Confinement and tax residence in France: risks for non-residents
In response to the progression of COVID19, a number of governments have put in place confinement measures to prevent the free movement of people. To this was added the slowdown or even the stopping of air traffic limiting or blocking foreigners outside their home.
Some non-residents were thus stayed in France, unable to return to their country of usual residence. Thus, the duration of their stay in France is lengthened. This situation raises the question of whether this prolonged and forced stay of non-residents in France, due to containment measures, could jeopardize their tax residence. The stakes are high since individuals who have their tax domicile in France are taxable on all of their income (French and foreign) while those who have their tax domicile outside France are liable to French based income only.
In the same way, natural persons having their fiscal domicile in France (as soon as the value of their taxable net property heritage is greater than 1.3 million euros) are subject to property wealth tax (IFI) , on account of their immovable property and property rights held directly and indirectly in France and outside France, whereas non-residents are only subject to the IFI on the basis of their property and property rights located in France.
Under French internal law, a person will be considered to be domiciled for tax purposes in France if one of the following conditions is met (article 4 B of the General Tax Code):
- She/he has home in France (ie her/his family) or the place of her main stay (for taxpayers who have no home); or
- She/he exercises a professional activity in France, whether salaried or not, unless she/he can justify that this activity is exercised there on an ancillary basis (since the finance law for 2020, the directors of companies whose headquarters are located in France and who have an annual turnover of more than 250 million euros there are considered to be exercising their professional activity in France primarily, unless they provide proof to the contrary. the conditions defined in Article L. 233-16 of the French Commercial Code, turnover means the sum of their turnover and that of the companies they control); or
- She/he has in France the center of its economic interests.
These criteria being alternative and not cumulative, it is sufficient that only one is fulfilled for tax domiciliation in France to be established, regardless of whether the person is considered, in foreign law, as a tax resident of another country. In the event of a conflict of tax residences (the natural person being considered as both a tax resident in France and abroad by the tax authorities of the countries concerned), the question will be decided by the application of the applicable tax convention, which prevails over national internal law.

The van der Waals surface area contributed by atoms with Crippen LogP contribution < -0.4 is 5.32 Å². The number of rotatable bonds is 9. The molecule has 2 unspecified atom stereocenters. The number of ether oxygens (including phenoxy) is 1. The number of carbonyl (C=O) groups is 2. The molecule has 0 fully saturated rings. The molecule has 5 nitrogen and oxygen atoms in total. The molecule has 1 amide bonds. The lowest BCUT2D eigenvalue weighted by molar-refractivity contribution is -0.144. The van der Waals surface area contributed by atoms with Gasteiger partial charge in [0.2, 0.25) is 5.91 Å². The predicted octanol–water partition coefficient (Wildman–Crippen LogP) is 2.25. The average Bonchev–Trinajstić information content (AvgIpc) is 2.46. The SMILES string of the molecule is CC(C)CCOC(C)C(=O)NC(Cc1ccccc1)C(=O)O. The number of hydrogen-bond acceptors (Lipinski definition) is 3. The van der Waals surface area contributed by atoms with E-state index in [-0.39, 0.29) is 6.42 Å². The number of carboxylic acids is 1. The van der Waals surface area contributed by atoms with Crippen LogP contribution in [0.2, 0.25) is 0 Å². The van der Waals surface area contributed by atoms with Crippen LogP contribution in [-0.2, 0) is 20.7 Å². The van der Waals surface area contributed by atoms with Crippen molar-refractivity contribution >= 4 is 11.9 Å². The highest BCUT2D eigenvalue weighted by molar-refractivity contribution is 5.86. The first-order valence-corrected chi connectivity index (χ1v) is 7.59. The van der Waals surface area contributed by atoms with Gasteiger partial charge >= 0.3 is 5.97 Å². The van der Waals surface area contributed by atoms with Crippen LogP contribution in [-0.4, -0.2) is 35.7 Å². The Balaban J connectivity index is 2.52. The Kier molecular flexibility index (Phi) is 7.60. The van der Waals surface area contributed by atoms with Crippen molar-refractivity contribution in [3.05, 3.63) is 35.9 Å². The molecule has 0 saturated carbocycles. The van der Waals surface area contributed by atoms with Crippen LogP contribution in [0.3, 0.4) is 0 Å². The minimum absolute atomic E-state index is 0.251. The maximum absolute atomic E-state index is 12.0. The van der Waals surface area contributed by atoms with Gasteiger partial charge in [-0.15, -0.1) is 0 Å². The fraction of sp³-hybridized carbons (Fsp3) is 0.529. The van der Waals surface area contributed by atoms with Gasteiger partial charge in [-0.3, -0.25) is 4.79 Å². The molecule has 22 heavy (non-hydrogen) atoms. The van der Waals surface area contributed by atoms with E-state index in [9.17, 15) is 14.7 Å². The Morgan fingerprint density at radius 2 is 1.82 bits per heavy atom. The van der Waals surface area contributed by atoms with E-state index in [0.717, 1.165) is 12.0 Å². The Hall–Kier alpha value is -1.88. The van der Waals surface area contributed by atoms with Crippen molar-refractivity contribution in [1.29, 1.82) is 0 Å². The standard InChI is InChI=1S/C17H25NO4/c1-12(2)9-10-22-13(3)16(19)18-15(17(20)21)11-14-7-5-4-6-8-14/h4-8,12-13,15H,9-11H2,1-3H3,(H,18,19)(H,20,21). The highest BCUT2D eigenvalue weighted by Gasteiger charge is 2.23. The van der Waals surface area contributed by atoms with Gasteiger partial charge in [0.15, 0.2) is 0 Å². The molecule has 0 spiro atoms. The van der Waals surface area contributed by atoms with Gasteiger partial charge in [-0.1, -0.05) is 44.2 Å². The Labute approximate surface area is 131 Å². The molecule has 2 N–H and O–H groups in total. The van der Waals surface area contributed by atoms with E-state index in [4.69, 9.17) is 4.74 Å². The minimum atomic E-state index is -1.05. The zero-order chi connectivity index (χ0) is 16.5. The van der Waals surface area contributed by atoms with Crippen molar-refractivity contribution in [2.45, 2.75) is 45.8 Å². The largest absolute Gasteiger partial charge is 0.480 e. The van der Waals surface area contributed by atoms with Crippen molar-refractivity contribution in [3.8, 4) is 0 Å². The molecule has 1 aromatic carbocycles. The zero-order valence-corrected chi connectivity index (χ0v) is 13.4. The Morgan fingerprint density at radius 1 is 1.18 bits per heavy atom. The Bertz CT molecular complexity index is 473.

Therefore, if due to confinement, a person, alone or with his family, remained in France for an extended period, could he be considered to have transferred his home to France for the year 2020?
The Council of State ruled on this question in 1995 regarding an extended stay in France due to illness. A couple had stayed in this case for long periods in France for a period of 2 years in an apartment which they owned due to the illness of the mother of the taxpayer’s wife. It had been clarified in this judgment that “the home means the place where the taxpayer normally lives and has the center of his family interests, without taking into account stays temporarily made elsewhere because of the necessities of the profession or exceptional circumstances ”(CE, sect., 3 Nov 1995,“ Larcher ”). The extended stays in France during these two years did not therefore lead to the transfer of the household to France.
The Direction of Taxes of Non-Residents (DINR) has also indicated in a recent press release that a temporary stay for confinement in France, or travel restrictions (“travel ban”) decided by the country of residence, is not likely to characterize a tax domiciliation in France, under article 4 B of the General Tax Code. The tax administration also specifies, in this press release, that with regard to international conventions, the fact that a person is temporarily detained in France, due to a case of force majeure, is not of such nature, because sole reason, to consider her as having established her permanent home or the center of her vital interests there.
Thus, assuming that non-residents certainly do not meet any other criteria for tax domiciliation in France (for example, not having France as the center of his economic interests), their prolonged stay in France in 2020 due confinement should be considered as resulting from exceptional circumstances and should not entail transfer of their home to France.
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